In the development of your appointment
policy and protocols, you will also need to consider triage and delegations.
A triage system allows identification of patients who require priority access
to the practitioner/treatment due to potentially serious/urgent
presentations. ( see “POPGUNS” resource )
A particular skill
required by front desk staff is the ability to prioritise, or triage patients –
whether this is by patient presentation at the practice or by referral from
another practitioner by phone, so that the sickest can be treated first.
Your protocol may be that all calls from another medical
practitioner about a referral are forwarded directly to the practitioner to
determine urgency and scheduling.
In a general practice, the staff may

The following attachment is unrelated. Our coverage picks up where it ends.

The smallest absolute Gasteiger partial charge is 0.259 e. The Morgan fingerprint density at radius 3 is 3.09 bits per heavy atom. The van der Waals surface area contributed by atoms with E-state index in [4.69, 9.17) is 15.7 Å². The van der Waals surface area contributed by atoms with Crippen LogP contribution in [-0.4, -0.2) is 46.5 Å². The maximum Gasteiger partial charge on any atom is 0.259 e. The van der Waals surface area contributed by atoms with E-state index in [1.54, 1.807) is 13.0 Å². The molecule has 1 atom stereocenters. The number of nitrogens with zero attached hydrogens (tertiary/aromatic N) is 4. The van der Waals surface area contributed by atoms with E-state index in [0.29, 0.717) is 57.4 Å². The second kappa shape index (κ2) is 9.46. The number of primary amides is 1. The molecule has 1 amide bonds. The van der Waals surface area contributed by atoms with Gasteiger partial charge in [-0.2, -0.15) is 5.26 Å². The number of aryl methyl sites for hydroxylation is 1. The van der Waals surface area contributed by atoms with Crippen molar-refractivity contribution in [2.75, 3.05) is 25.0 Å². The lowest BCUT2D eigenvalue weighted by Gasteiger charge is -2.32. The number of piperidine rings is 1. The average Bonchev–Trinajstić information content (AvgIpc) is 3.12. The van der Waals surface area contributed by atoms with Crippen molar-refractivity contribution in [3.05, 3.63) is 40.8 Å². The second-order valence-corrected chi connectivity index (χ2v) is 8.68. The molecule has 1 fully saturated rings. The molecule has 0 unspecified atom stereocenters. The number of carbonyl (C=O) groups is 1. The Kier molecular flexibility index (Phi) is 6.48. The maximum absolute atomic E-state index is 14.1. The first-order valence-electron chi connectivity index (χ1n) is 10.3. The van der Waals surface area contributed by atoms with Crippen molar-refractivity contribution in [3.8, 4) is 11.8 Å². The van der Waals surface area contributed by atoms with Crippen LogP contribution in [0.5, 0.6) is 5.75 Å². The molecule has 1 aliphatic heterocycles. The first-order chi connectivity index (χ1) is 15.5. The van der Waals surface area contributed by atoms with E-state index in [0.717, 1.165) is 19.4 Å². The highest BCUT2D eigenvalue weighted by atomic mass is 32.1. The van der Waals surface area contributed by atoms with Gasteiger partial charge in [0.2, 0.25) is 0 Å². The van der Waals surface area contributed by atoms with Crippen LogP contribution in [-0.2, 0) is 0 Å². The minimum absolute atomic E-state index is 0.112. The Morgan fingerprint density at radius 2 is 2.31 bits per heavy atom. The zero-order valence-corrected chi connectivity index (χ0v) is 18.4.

be delegated the task of determining the urgency of ‘fit-in’ appointments. If
this is the case, the protocol would clearly state what complaints/symptoms
described by the patient are immediately referred to the general practitioner
or practice nurse (if employed) and when staff are expected to call for an
General practices that employ a practice nurse may decide to
transfer all callers with concerns immediately to the nurse for immediate
When patients present, they may also be triaged and, as
appropriate, directed immediately to the practice nurse/clinically trained
staff member and taken to a treatment room.
In larger practices it
may be that there is a nominated GP rostered to attend to urgent/walk-in
patients on a particular day.
Appointment systems should enable
prioritising of appointments, either labelling or colour-coding ‘urgent’
appointments so practitioners can easily determine the status of patients in
the waiting room.
If your expectations of your staff with regards to
triage do not match their qualifications and/or training, you are endangering
your patients and leaving your staff (and hence yourself) exposed.